This week’s Torah reading relates the journeys of the Jewish people through the desert. After camping at Sinai for more than a year, they broke camp and began the trek to Eretz Yisrael. Our Sages explain that these journeys reflect an eternal pattern. In a larger sense, they can be understood as describing a paradigm that exists throughout our nation’s history. The entry into Eretz Yisrael represents the culmination of the process, the coming of Mashiach.

In this vein, our Rabbis note that the desert is called “the desert of the nations” and compare our people’s journey through it to their journey through “the desert of the nations” in our 2000 years of exile.

On the journey through the desert, the ark would be carried before the people. It’s like a child learning to walk. He stands. His parents stand somewhat away from him and the child steps toward them. As he proceeds forward, they take a step backward, maintaining eye-contact with him and leading him forward.

This was the pattern in which the ark led the people through the desert and this is the pattern, albeit without the conscious connection, with which G‑d is leading us on our collective journey until, together with Mashiach, we return to Eretz Yisrael.
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A Barren Desert

At Mount Sinai, the Jews received the Torah and soon after constructed the Sanctuary there. Yet, our people did not remain content with having achieved these spiritual heights. Rather than resting on their laurels and staying in the desert where G‑d provided for all their needs, they set out on a mission — to journey to Eretz Yisrael.

The desert is barren and desolate. Yet as the Jews traveled through the desert, they transformed it, albeit temporarily, into a settled land, a place where crops, trees, and even flowers grew. For the Jews did not travel empty-handed. With them, they took the Torah that they had been given and the Sanctuary that they had constructed. G‑d’s presence, which rested within the Sanctuary, and which is given expression in our lives, brought about these positive changes in the surroundings in which they lived.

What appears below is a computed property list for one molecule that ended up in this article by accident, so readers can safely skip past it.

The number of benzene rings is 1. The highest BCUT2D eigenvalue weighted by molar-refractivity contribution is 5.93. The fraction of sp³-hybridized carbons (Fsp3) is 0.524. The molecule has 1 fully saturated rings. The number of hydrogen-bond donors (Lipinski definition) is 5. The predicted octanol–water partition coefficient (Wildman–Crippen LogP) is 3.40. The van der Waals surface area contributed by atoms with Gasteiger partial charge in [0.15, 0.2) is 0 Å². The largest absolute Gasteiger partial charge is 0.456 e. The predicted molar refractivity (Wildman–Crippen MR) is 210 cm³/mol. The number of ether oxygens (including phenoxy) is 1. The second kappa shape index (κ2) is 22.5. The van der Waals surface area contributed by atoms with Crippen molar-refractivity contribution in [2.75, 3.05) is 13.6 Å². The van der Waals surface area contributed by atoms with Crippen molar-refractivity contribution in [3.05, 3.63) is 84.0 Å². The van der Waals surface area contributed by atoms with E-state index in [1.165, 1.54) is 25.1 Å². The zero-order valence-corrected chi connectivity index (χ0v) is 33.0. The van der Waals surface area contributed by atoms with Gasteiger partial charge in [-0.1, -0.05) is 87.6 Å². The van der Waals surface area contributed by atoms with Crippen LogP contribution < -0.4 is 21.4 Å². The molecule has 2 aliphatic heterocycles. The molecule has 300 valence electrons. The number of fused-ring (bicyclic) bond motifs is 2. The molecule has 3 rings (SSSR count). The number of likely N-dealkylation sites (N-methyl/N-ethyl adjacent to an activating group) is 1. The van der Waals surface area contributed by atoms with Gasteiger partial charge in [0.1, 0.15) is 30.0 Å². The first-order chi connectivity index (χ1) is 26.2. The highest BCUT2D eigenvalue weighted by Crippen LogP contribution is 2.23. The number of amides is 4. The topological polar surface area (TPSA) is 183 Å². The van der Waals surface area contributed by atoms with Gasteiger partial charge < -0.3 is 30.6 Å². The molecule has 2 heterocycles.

The Baal Shem Tov explains that the journeys of the Jewish people through the desert are reflected in the journeys of every individual through life. Some of the phases that we pass through may appear barren and desolate. Nevertheless, we must appreciate that this is only the external setting in which we are placed. It should not reflect our inner state — for G‑d’s presence accompanies us at all times and the Torah is with us in all surroundings. This fills our lives with inner meaning and depth which in turn empowers us to be outward oriented. We can change the environments in which we live and cultivate their growth and development.
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Every Home a Temple

G‑d commanded Aaron the high priest to kindle the menorah which stood in the Holy Temple every day and to ensure that it always remained lit. In an address to children, the Rebbe reminds us that the Torah calls the Jewish people “a kingdom of priests and a holy nation.” Every single Jew, especially children, must use the menorah’s message to brighten the exile and hasten the redemption: